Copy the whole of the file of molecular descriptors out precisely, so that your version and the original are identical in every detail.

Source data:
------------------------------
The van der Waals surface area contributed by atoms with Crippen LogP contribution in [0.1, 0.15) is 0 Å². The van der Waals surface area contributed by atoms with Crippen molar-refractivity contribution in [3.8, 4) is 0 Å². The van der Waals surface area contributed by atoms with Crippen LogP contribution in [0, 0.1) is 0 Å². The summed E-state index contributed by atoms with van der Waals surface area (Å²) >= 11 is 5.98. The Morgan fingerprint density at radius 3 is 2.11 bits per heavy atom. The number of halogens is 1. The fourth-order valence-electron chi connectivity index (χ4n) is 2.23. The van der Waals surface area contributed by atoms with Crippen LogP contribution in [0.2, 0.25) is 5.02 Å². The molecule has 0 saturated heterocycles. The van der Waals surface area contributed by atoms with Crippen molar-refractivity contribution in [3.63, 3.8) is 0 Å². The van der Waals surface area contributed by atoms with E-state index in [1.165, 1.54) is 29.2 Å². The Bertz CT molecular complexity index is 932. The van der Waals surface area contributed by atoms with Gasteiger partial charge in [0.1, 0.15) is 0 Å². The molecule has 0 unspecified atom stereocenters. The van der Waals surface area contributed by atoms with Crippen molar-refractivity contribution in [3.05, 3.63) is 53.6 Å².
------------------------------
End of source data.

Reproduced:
The van der Waals surface area contributed by atoms with Crippen LogP contribution in [0.1, 0.15) is 0 Å². The van der Waals surface area contributed by atoms with Crippen molar-refractivity contribution in [3.8, 4) is 0 Å². The van der Waals surface area contributed by atoms with Crippen LogP contribution in [0, 0.1) is 0 Å². The summed E-state index contributed by atoms with van der Waals surface area (Å²) >= 11 is 5.98. The Morgan fingerprint density at radius 3 is 2.11 bits per heavy atom. The number of halogens is 1. The fourth-order valence-electron chi connectivity index (χ4n) is 2.23. The van der Waals surface area contributed by atoms with Crippen LogP contribution in [0.2, 0.25) is 5.02 Å². The molecule has 0 saturated heterocycles. The van der Waals surface area contributed by atoms with Crippen molar-refractivity contribution in [3.63, 3.8) is 0 Å². The van der Waals surface area contributed by atoms with E-state index in [1.165, 1.54) is 29.2 Å². The Bertz CT molecular complexity index is 932. The van der Waals surface area contributed by atoms with Gasteiger partial charge in [0.1, 0.15) is 0 Å². The molecule has 0 unspecified atom stereocenters. The van der Waals surface area contributed by atoms with Crippen molar-refractivity contribution in [3.05, 3.63) is 53.6 Å².